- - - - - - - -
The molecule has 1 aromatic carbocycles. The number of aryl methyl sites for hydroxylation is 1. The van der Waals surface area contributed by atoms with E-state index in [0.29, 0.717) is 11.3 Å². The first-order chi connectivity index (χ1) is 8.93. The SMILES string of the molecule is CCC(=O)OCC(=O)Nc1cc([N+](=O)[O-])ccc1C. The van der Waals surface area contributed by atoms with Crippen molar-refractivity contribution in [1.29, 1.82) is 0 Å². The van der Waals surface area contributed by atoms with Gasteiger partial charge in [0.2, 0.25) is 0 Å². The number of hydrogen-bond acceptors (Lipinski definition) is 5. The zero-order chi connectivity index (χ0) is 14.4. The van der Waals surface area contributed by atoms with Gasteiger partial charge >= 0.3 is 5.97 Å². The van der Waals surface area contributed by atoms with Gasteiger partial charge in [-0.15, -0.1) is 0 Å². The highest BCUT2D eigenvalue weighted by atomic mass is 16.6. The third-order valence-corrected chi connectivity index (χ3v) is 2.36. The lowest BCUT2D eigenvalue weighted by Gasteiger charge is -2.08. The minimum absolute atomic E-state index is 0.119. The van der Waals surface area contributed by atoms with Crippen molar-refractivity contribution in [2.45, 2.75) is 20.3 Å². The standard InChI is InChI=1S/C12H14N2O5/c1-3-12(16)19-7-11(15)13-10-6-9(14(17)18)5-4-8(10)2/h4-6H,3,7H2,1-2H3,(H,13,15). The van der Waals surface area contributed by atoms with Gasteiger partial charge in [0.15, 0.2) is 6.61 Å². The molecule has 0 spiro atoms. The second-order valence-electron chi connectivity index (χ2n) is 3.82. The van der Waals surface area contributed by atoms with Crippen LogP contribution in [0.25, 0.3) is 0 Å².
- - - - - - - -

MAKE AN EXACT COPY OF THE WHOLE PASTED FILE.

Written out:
The molecule has 1 aromatic carbocycles. The number of aryl methyl sites for hydroxylation is 1. The van der Waals surface area contributed by atoms with E-state index in [0.29, 0.717) is 11.3 Å². The first-order chi connectivity index (χ1) is 8.93. The SMILES string of the molecule is CCC(=O)OCC(=O)Nc1cc([N+](=O)[O-])ccc1C. The van der Waals surface area contributed by atoms with Crippen molar-refractivity contribution in [1.29, 1.82) is 0 Å². The van der Waals surface area contributed by atoms with Gasteiger partial charge in [0.2, 0.25) is 0 Å². The number of hydrogen-bond acceptors (Lipinski definition) is 5. The zero-order chi connectivity index (χ0) is 14.4. The van der Waals surface area contributed by atoms with Gasteiger partial charge >= 0.3 is 5.97 Å². The van der Waals surface area contributed by atoms with Gasteiger partial charge in [-0.15, -0.1) is 0 Å². The highest BCUT2D eigenvalue weighted by atomic mass is 16.6. The third-order valence-corrected chi connectivity index (χ3v) is 2.36. The lowest BCUT2D eigenvalue weighted by Gasteiger charge is -2.08. The minimum absolute atomic E-state index is 0.119. The van der Waals surface area contributed by atoms with Crippen molar-refractivity contribution in [2.45, 2.75) is 20.3 Å². The standard InChI is InChI=1S/C12H14N2O5/c1-3-12(16)19-7-11(15)13-10-6-9(14(17)18)5-4-8(10)2/h4-6H,3,7H2,1-2H3,(H,13,15). The van der Waals surface area contributed by atoms with Gasteiger partial charge in [0.15, 0.2) is 6.61 Å². The molecule has 0 spiro atoms. The second-order valence-electron chi connectivity index (χ2n) is 3.82. The van der Waals surface area contributed by atoms with Crippen LogP contribution in [0.25, 0.3) is 0 Å².